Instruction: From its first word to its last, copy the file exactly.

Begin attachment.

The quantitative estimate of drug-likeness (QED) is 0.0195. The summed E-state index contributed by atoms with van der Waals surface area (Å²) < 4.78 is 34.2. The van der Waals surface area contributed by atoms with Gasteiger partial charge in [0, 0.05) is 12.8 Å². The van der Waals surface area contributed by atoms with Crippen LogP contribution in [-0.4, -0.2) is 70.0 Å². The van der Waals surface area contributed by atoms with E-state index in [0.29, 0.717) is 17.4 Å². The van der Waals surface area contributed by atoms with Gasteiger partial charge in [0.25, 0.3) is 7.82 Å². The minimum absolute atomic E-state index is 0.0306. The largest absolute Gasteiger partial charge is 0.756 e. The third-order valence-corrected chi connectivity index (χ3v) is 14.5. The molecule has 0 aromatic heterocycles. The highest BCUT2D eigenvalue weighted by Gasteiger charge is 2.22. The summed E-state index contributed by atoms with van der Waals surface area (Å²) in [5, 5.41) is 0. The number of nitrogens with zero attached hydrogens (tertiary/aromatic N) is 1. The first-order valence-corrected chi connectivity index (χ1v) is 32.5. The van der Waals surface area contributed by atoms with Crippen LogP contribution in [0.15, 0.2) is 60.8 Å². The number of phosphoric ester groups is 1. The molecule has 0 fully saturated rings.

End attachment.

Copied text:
The quantitative estimate of drug-likeness (QED) is 0.0195. The summed E-state index contributed by atoms with van der Waals surface area (Å²) < 4.78 is 34.2. The van der Waals surface area contributed by atoms with Gasteiger partial charge in [0, 0.05) is 12.8 Å². The van der Waals surface area contributed by atoms with Crippen LogP contribution in [-0.4, -0.2) is 70.0 Å². The van der Waals surface area contributed by atoms with E-state index in [0.29, 0.717) is 17.4 Å². The van der Waals surface area contributed by atoms with Gasteiger partial charge in [0.25, 0.3) is 7.82 Å². The minimum absolute atomic E-state index is 0.0306. The largest absolute Gasteiger partial charge is 0.756 e. The third-order valence-corrected chi connectivity index (χ3v) is 14.5. The molecule has 0 aromatic heterocycles. The highest BCUT2D eigenvalue weighted by Gasteiger charge is 2.22. The summed E-state index contributed by atoms with van der Waals surface area (Å²) in [5, 5.41) is 0. The number of nitrogens with zero attached hydrogens (tertiary/aromatic N) is 1. The first-order valence-corrected chi connectivity index (χ1v) is 32.5. The van der Waals surface area contributed by atoms with Crippen LogP contribution in [0.15, 0.2) is 60.8 Å². The number of phosphoric ester groups is 1. The molecule has 0 fully saturated rings.